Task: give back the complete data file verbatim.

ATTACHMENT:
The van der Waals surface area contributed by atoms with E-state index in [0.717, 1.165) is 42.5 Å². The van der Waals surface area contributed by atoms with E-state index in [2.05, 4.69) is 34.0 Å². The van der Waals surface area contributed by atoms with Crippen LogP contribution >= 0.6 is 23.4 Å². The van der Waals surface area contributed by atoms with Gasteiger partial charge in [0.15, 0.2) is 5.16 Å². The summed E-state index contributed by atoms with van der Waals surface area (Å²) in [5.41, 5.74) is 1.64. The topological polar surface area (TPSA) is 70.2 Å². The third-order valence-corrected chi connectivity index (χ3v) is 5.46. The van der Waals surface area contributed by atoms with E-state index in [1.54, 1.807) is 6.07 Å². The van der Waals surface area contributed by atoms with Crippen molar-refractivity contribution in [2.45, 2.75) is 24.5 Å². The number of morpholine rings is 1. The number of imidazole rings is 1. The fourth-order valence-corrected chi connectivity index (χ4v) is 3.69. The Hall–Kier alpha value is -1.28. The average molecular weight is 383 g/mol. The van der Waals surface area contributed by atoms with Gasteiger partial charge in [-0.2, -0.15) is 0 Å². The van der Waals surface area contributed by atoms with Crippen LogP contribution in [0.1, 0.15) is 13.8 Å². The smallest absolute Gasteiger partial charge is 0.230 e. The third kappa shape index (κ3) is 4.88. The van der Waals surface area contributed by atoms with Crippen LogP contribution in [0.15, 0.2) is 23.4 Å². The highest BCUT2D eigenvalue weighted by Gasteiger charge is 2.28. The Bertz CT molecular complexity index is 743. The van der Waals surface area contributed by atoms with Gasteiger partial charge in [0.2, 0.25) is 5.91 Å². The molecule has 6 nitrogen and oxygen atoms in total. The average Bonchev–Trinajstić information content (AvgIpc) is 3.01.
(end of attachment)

The van der Waals surface area contributed by atoms with E-state index in [0.717, 1.165) is 42.5 Å². The van der Waals surface area contributed by atoms with E-state index in [2.05, 4.69) is 34.0 Å². The van der Waals surface area contributed by atoms with Crippen LogP contribution >= 0.6 is 23.4 Å². The van der Waals surface area contributed by atoms with Gasteiger partial charge in [0.15, 0.2) is 5.16 Å². The summed E-state index contributed by atoms with van der Waals surface area (Å²) in [5.41, 5.74) is 1.64. The topological polar surface area (TPSA) is 70.2 Å². The third-order valence-corrected chi connectivity index (χ3v) is 5.46. The van der Waals surface area contributed by atoms with E-state index in [1.54, 1.807) is 6.07 Å². The van der Waals surface area contributed by atoms with Crippen molar-refractivity contribution in [2.45, 2.75) is 24.5 Å². The number of morpholine rings is 1. The number of imidazole rings is 1. The fourth-order valence-corrected chi connectivity index (χ4v) is 3.69. The Hall–Kier alpha value is -1.28. The average molecular weight is 383 g/mol. The van der Waals surface area contributed by atoms with Gasteiger partial charge in [-0.2, -0.15) is 0 Å². The van der Waals surface area contributed by atoms with Crippen LogP contribution in [0.1, 0.15) is 13.8 Å². The smallest absolute Gasteiger partial charge is 0.230 e. The third kappa shape index (κ3) is 4.88. The van der Waals surface area contributed by atoms with Crippen LogP contribution in [0.15, 0.2) is 23.4 Å². The highest BCUT2D eigenvalue weighted by Gasteiger charge is 2.28. The Bertz CT molecular complexity index is 743. The van der Waals surface area contributed by atoms with Gasteiger partial charge in [0.2, 0.25) is 5.91 Å². The molecule has 6 nitrogen and oxygen atoms in total. The average Bonchev–Trinajstić information content (AvgIpc) is 3.01.